If you're reading this article it's because you're one of many legal professionals who are eager to innovate, aren’t you?
More than 300 legal professionals like you attended to the European LegalTech Congress 2019 promoted by the European LegalTech Association (ELTA) which took place in Madrid on November 20th to 22nd. I’m afraid it is not possible, to sum up all the valuable “Food for Thought” shared in the Congress. As it always occurs with education, you cannot delegate but, at least, we invite you to stay tuned to attend next year’s Conference in Tel Aviv.
About ELTA, it is an association focused on innovation, digital transformation of the legal sector and LegalTech. It is made up of lawyers, academics, businessmen, and students from all over Europe. And, it is growing. Check it yourself.
Building community and collaborative relationships in an eminently technological world remains essential. If you want to run fast, grow in a sustainable way and keep competitive, you may better start by acquiring a deep knowledge of the legal ecosystem and broader context and joining efforts for the benefit of all its stakeholders and, subsequently, for your own one.
Some “Food for Thought”:
Have a look at the whole legal ecosystem and to its broader context, which, despite its rapid evolution, it is basically built by:
legal professionals, of course, such as, law students, lawyers, solicitors, paralegals, notaries, judges, academia, law firms, solo lawyers or in-house lawyers
professionals of other disciplines, such as, Customer Insight, Marketing, Sales, Human Resources, Procurement, Project Management, Supply Chain, Finance, Strategy, Information and System Technology professionals rendering services for the legal profession and, by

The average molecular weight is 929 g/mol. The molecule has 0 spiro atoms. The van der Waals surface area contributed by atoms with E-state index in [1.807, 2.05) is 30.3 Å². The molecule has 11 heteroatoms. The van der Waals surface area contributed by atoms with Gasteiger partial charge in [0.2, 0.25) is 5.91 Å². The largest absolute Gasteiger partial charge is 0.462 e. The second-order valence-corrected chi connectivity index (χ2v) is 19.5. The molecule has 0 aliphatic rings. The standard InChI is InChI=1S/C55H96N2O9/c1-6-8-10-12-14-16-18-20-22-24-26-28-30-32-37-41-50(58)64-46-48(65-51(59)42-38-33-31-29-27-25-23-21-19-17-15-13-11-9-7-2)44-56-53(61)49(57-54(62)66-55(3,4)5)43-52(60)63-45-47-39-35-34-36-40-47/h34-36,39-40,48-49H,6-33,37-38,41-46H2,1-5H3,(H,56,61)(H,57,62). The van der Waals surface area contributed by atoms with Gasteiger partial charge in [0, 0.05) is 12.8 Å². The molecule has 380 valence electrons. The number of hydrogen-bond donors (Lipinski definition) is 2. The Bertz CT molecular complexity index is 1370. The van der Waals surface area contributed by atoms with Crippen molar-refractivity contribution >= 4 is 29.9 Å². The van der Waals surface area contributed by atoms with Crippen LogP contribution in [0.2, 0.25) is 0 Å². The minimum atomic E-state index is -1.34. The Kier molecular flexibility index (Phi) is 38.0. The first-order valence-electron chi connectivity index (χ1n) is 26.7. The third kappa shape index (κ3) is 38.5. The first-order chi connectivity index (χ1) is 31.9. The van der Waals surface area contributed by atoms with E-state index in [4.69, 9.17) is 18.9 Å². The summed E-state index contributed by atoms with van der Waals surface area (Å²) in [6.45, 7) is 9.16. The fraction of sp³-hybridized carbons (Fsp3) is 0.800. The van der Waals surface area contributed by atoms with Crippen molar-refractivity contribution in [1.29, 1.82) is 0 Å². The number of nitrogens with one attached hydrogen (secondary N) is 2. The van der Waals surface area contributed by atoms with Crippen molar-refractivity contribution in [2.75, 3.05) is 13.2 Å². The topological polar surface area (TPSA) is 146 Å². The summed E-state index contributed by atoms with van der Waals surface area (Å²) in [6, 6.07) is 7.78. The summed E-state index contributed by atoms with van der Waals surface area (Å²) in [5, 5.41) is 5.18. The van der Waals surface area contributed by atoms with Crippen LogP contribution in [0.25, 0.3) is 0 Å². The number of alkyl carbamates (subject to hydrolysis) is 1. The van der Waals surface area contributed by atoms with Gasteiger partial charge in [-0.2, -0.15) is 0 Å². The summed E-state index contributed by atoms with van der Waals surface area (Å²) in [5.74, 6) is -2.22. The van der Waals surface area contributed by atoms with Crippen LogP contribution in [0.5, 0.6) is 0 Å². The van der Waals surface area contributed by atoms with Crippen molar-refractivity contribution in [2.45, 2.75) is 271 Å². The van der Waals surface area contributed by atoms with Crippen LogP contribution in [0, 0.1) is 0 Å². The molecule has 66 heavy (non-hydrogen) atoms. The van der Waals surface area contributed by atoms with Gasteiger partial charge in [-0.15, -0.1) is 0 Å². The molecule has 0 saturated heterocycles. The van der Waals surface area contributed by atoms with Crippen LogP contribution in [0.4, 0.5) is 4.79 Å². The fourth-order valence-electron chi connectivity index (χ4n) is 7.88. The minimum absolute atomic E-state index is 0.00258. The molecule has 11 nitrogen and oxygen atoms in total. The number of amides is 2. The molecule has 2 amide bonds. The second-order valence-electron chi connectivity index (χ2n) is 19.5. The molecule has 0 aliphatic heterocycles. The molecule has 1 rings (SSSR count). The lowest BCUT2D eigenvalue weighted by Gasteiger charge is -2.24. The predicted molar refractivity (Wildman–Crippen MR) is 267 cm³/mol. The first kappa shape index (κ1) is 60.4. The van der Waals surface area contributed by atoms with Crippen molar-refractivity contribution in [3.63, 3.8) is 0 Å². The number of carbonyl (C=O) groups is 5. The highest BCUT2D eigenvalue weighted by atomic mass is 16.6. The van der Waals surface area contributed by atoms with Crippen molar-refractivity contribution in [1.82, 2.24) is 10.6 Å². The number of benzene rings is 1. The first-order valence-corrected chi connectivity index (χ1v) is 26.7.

other professional service or product organizations, such as, Management tools vendors, Legaltech solutions providers, Business Schools, Innovation labs, Start-ups, Entrepreneurs, Associations, traditional and emerging Industries, Consultancy, Alternative Legal Services Providers, etc.
The constant talk of the digital transformation of society, the impact of technological advances on the economy, the emergence of new business models and the entry into the new era of the post-digital environment, do not exclude the legal sector at all.
It is said that Big Data, Artificial Intelligence, the Internet of Things and Blockchain, among others, are the disruptive technologies that are going to change everything and it poses not only legal but also ethical concerns.
It seems that we are already in 4.0. Revolution where algorithms can already solve everything, are capable of learning on their own and are able to understand reality and predict the future in order to always make the right decisions which worries also to lawyers that may potentially be replaced by robots.
In this innovative, digital and technological environment, the legal sector is already taking care of itself.
Proof of this is that Big Four and large firms are already involved in the research, development and implementation of initiatives and technological solutions that are going to give a total turn to the way they work, relate to their clients and manage their affairs.